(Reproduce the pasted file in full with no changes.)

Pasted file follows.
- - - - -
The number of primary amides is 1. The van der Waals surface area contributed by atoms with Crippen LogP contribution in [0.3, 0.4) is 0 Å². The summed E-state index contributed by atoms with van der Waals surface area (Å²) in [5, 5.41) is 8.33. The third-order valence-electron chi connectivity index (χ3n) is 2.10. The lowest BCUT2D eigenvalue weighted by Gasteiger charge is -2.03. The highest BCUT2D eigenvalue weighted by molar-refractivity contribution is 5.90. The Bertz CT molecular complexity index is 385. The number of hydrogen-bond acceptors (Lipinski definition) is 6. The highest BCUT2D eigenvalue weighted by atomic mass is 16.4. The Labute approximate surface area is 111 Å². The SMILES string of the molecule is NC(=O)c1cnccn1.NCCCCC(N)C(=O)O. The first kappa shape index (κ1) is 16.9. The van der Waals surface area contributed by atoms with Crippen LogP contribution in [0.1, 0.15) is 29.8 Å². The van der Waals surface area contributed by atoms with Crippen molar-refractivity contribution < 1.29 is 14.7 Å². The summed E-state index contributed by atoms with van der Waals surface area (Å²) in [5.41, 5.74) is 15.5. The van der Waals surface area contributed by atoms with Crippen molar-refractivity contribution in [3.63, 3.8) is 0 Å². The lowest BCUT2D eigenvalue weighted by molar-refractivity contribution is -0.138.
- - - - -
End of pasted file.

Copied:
The number of primary amides is 1. The van der Waals surface area contributed by atoms with Crippen LogP contribution in [0.3, 0.4) is 0 Å². The summed E-state index contributed by atoms with van der Waals surface area (Å²) in [5, 5.41) is 8.33. The third-order valence-electron chi connectivity index (χ3n) is 2.10. The lowest BCUT2D eigenvalue weighted by Gasteiger charge is -2.03. The highest BCUT2D eigenvalue weighted by molar-refractivity contribution is 5.90. The Bertz CT molecular complexity index is 385. The number of hydrogen-bond acceptors (Lipinski definition) is 6. The highest BCUT2D eigenvalue weighted by atomic mass is 16.4. The Labute approximate surface area is 111 Å². The SMILES string of the molecule is NC(=O)c1cnccn1.NCCCCC(N)C(=O)O. The first kappa shape index (κ1) is 16.9. The van der Waals surface area contributed by atoms with Crippen LogP contribution in [0.1, 0.15) is 29.8 Å². The van der Waals surface area contributed by atoms with Crippen molar-refractivity contribution < 1.29 is 14.7 Å². The summed E-state index contributed by atoms with van der Waals surface area (Å²) in [5.41, 5.74) is 15.5. The van der Waals surface area contributed by atoms with Crippen molar-refractivity contribution in [3.63, 3.8) is 0 Å². The lowest BCUT2D eigenvalue weighted by molar-refractivity contribution is -0.138.